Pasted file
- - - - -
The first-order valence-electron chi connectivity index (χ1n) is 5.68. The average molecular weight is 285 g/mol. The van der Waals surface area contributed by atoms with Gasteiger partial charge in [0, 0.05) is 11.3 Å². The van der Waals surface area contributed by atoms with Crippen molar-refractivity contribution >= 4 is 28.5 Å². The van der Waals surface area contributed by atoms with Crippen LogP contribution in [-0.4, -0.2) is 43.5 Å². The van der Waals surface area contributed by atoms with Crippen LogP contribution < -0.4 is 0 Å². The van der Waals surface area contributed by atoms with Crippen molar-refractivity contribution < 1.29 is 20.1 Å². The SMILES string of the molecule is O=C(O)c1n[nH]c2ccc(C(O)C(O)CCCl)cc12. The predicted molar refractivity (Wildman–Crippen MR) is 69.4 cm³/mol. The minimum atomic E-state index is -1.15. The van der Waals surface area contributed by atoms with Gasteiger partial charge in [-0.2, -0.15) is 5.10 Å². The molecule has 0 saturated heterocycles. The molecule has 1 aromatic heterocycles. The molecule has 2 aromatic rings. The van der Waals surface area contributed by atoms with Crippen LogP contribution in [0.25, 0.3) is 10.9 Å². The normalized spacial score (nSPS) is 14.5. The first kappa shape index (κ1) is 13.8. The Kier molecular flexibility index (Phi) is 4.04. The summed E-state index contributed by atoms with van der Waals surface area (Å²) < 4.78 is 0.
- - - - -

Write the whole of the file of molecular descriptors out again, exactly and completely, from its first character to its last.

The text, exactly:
The first-order valence-electron chi connectivity index (χ1n) is 5.68. The average molecular weight is 285 g/mol. The van der Waals surface area contributed by atoms with Gasteiger partial charge in [0, 0.05) is 11.3 Å². The van der Waals surface area contributed by atoms with Crippen molar-refractivity contribution >= 4 is 28.5 Å². The van der Waals surface area contributed by atoms with Crippen LogP contribution in [-0.4, -0.2) is 43.5 Å². The van der Waals surface area contributed by atoms with Crippen LogP contribution < -0.4 is 0 Å². The van der Waals surface area contributed by atoms with Crippen molar-refractivity contribution < 1.29 is 20.1 Å². The SMILES string of the molecule is O=C(O)c1n[nH]c2ccc(C(O)C(O)CCCl)cc12. The predicted molar refractivity (Wildman–Crippen MR) is 69.4 cm³/mol. The minimum atomic E-state index is -1.15. The van der Waals surface area contributed by atoms with Gasteiger partial charge in [-0.2, -0.15) is 5.10 Å². The molecule has 0 saturated heterocycles. The molecule has 1 aromatic heterocycles. The molecule has 2 aromatic rings. The van der Waals surface area contributed by atoms with Crippen LogP contribution in [0.25, 0.3) is 10.9 Å². The normalized spacial score (nSPS) is 14.5. The first kappa shape index (κ1) is 13.8. The Kier molecular flexibility index (Phi) is 4.04. The summed E-state index contributed by atoms with van der Waals surface area (Å²) < 4.78 is 0.